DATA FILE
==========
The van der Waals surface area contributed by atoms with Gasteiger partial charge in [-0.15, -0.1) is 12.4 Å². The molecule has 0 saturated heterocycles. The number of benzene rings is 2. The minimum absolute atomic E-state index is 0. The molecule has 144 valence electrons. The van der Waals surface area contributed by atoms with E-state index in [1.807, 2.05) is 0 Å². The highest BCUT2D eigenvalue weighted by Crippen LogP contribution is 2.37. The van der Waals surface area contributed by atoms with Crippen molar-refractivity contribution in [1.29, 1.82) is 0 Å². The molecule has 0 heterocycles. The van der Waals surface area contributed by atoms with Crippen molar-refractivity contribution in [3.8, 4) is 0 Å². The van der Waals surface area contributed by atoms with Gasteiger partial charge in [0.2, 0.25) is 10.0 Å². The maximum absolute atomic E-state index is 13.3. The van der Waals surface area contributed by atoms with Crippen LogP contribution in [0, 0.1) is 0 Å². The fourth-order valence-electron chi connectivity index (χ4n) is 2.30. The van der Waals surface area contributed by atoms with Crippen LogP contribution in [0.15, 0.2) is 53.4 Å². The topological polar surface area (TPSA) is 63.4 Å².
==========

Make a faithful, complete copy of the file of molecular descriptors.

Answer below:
The van der Waals surface area contributed by atoms with Gasteiger partial charge in [-0.15, -0.1) is 12.4 Å². The molecule has 0 saturated heterocycles. The number of benzene rings is 2. The minimum absolute atomic E-state index is 0. The molecule has 144 valence electrons. The van der Waals surface area contributed by atoms with E-state index in [1.807, 2.05) is 0 Å². The highest BCUT2D eigenvalue weighted by Crippen LogP contribution is 2.37. The van der Waals surface area contributed by atoms with Crippen molar-refractivity contribution in [1.29, 1.82) is 0 Å². The molecule has 0 heterocycles. The van der Waals surface area contributed by atoms with Crippen molar-refractivity contribution in [3.8, 4) is 0 Å². The van der Waals surface area contributed by atoms with Gasteiger partial charge in [0.2, 0.25) is 10.0 Å². The maximum absolute atomic E-state index is 13.3. The van der Waals surface area contributed by atoms with Crippen LogP contribution in [0, 0.1) is 0 Å². The fourth-order valence-electron chi connectivity index (χ4n) is 2.30. The van der Waals surface area contributed by atoms with Crippen LogP contribution in [0.15, 0.2) is 53.4 Å². The topological polar surface area (TPSA) is 63.4 Å².